With the Angels hard up for starting help and Astros right-hander Gerrit Cole a pending free agent who hails from Southern California, they’ll be a speculative landing spot for the Cy Young candidate. Cole tossed a bit of fuel on the fire after dominating in Anaheim on July 17, saying (via Mike DiGiovanna of the Los Angeles Times): “I grew up here, watched games when they still had bleachers. It’s a really unique park. Driving up the 57 today, seeing the Big A, it’s always cool. It’s always special. In an industry where you don’t always get to see your family as much as you would like, getting to hug your mom after the game is nice.”
As one of the game’s preeminent aces, the soon-to-be 29-year-old Cole is a solid bet to land a $200MM-plus contract in the coming months. However, as DiGiovanna points out, the Angels have never even handed out a $100MM deal to a pitcher. But that doesn’t mean the franchise that signed off on (ill-fated) contracts worth a combined $365MM to hitters Albert Pujols and Josh Hamilton several years ago will shy away from a gargantuan outlay for a pitcher.
“We haven’t secured one, but that doesn’t mean we haven’t explored one,” general manager Billy Eppler told DiGiovanna on Wednesday. “There is not a philosophy or a directive in our organization to avoid sizable investments in pitching. The circumstances need to warrant such an investment.”
The Angels did think one starter, Patrick Corbin, was deserving of that type of investment last winter. They offered Corbin a little over $100MM, per DiGiovanna, though that still fell well short of the winning bid for the left-hander. The Nationals ended up securing Corbin on a six-year, $140MM guarantee, and he now looks as if he’ll help pitch them to the playoffs in his first season in D.C. The Angels took less risky routes, inking Matt Harvey and Trevor Cahill to one-year commitments worth a combined $20MM. The phrase “no risk, no reward” applies in those two cases. The Angels released Harvey on July 23 after he tossed a dreadful 59 2/3 innings for the franchise. Cahill’s still a member of the Angels, but he’ll also go in the books as a failed signing. He lost his place in their rotation weeks ago and has logged a 6.28 ERA in 81 2/3 innings.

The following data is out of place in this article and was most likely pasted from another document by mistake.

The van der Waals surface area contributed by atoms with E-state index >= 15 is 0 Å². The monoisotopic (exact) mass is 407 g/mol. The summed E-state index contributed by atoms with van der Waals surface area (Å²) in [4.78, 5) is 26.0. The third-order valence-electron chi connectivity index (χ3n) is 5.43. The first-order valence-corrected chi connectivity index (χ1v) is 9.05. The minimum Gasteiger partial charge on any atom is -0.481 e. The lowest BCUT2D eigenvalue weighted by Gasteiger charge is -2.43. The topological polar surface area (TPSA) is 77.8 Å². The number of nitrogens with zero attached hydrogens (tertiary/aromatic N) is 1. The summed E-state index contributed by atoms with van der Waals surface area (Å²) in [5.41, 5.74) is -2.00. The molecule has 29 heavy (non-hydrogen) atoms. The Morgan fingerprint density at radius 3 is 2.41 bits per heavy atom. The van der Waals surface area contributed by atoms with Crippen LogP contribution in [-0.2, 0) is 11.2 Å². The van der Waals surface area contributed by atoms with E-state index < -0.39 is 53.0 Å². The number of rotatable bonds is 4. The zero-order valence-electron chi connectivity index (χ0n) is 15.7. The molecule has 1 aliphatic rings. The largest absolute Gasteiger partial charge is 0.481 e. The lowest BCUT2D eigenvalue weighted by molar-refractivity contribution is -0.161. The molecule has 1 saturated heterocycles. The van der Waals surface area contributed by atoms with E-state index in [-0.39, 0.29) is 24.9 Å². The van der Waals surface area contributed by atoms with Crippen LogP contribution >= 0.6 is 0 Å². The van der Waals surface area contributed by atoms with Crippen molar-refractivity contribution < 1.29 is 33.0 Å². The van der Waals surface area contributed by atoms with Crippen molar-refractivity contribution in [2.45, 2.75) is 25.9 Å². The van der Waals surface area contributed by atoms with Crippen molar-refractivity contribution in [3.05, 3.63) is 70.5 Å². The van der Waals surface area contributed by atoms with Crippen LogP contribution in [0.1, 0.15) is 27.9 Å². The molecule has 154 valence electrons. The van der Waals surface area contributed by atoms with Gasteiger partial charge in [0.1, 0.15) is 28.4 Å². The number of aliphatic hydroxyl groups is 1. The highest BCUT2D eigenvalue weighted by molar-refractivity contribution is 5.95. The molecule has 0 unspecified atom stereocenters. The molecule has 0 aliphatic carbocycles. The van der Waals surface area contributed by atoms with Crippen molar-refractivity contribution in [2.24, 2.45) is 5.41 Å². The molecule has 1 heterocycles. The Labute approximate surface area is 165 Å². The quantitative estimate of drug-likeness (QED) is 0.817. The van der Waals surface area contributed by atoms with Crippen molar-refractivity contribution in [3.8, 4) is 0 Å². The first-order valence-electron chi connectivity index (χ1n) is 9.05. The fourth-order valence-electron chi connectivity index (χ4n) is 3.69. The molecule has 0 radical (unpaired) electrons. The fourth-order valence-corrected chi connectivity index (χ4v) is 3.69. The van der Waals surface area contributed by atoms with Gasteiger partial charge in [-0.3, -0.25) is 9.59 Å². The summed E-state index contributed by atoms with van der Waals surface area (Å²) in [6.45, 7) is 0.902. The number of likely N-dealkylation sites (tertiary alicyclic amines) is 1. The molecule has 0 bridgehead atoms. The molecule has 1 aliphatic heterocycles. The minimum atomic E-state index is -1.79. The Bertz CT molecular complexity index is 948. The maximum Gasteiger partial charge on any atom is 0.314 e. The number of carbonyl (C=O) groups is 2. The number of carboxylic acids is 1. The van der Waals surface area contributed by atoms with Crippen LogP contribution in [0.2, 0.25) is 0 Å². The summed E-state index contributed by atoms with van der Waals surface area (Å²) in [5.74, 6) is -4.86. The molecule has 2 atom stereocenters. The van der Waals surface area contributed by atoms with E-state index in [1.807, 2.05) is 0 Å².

Thanks in part to the abysmal performances of Harvey and Cahill, the Angels are on track for their fifth straight non-playoff season. Their rotation has been a sore spot, ranking 28th in the majors in ERA (5.45) and 29th in FIP (29th). Heading into 2020, two-way star and 2018 Tommy John patient Shohei Ohtani will return to the mound, which will be an invaluable boost. Tragically, though, the Angels lost a key part of their staff and team last month when Tyler Skaggs passed away. Now, in all likelihood, Ohtani, Andrew Heaney and Griffin Canning are the only surefire bets for next season’s rotation.
The Angels’ dearth of quality starters could lead them to free agency – not necessarily just to Cole – as “the market will have some pitching on it,” Eppler said. “I’m sure we’ll be sitting with [free agents] and seeing if something can be worked out.”
Cole may end up as the lone starter to break the nine-figure barrier during the offseason, but he won’t be the sole high-profile arm available. Lefties Madison Bumgarner (Giants), Hyun-Jin Ryu (Dodgers), Cole Hamels (Cubs) and Dallas Keuchel (Braves), as well as righties Zack Wheeler (Mets), Jake Odorizzi and Kyle Gibson (both Twins) could represent other options for the Angels. While Cole’s the ultimate prize, anyone from that group should be able to upgrade the Angels’ rotation and give them a better shot at a playoff berth in 2020.